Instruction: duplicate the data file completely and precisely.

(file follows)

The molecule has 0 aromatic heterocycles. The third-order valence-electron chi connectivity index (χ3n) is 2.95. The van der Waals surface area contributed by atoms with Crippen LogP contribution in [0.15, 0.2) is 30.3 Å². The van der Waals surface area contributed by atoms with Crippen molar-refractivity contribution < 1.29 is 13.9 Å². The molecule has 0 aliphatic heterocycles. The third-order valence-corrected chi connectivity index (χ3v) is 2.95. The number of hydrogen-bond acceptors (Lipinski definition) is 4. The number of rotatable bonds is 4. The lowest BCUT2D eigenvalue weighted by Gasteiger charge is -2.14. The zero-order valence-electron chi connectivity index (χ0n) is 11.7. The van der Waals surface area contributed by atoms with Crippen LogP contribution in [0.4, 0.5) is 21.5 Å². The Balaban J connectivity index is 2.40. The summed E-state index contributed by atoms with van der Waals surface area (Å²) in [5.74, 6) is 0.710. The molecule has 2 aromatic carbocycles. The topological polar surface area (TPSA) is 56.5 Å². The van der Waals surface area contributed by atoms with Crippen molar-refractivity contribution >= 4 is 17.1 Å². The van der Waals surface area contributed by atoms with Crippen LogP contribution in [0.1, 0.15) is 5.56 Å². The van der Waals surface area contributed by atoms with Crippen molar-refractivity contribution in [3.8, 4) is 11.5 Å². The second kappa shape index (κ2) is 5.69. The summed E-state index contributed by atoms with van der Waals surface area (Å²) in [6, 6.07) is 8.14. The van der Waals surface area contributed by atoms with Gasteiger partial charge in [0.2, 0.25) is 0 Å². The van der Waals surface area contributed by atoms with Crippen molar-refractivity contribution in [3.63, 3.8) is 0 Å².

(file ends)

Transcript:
The molecule has 0 aromatic heterocycles. The third-order valence-electron chi connectivity index (χ3n) is 2.95. The van der Waals surface area contributed by atoms with Crippen LogP contribution in [0.15, 0.2) is 30.3 Å². The van der Waals surface area contributed by atoms with Crippen molar-refractivity contribution < 1.29 is 13.9 Å². The molecule has 0 aliphatic heterocycles. The third-order valence-corrected chi connectivity index (χ3v) is 2.95. The number of hydrogen-bond acceptors (Lipinski definition) is 4. The number of rotatable bonds is 4. The lowest BCUT2D eigenvalue weighted by Gasteiger charge is -2.14. The zero-order valence-electron chi connectivity index (χ0n) is 11.7. The van der Waals surface area contributed by atoms with Crippen LogP contribution in [0.4, 0.5) is 21.5 Å². The Balaban J connectivity index is 2.40. The summed E-state index contributed by atoms with van der Waals surface area (Å²) in [5.74, 6) is 0.710. The molecule has 2 aromatic carbocycles. The topological polar surface area (TPSA) is 56.5 Å². The van der Waals surface area contributed by atoms with Crippen molar-refractivity contribution >= 4 is 17.1 Å². The van der Waals surface area contributed by atoms with Crippen LogP contribution in [0.1, 0.15) is 5.56 Å². The van der Waals surface area contributed by atoms with Crippen molar-refractivity contribution in [3.8, 4) is 11.5 Å². The second kappa shape index (κ2) is 5.69. The summed E-state index contributed by atoms with van der Waals surface area (Å²) in [6, 6.07) is 8.14. The van der Waals surface area contributed by atoms with Gasteiger partial charge in [0.2, 0.25) is 0 Å². The van der Waals surface area contributed by atoms with Crippen molar-refractivity contribution in [3.63, 3.8) is 0 Å².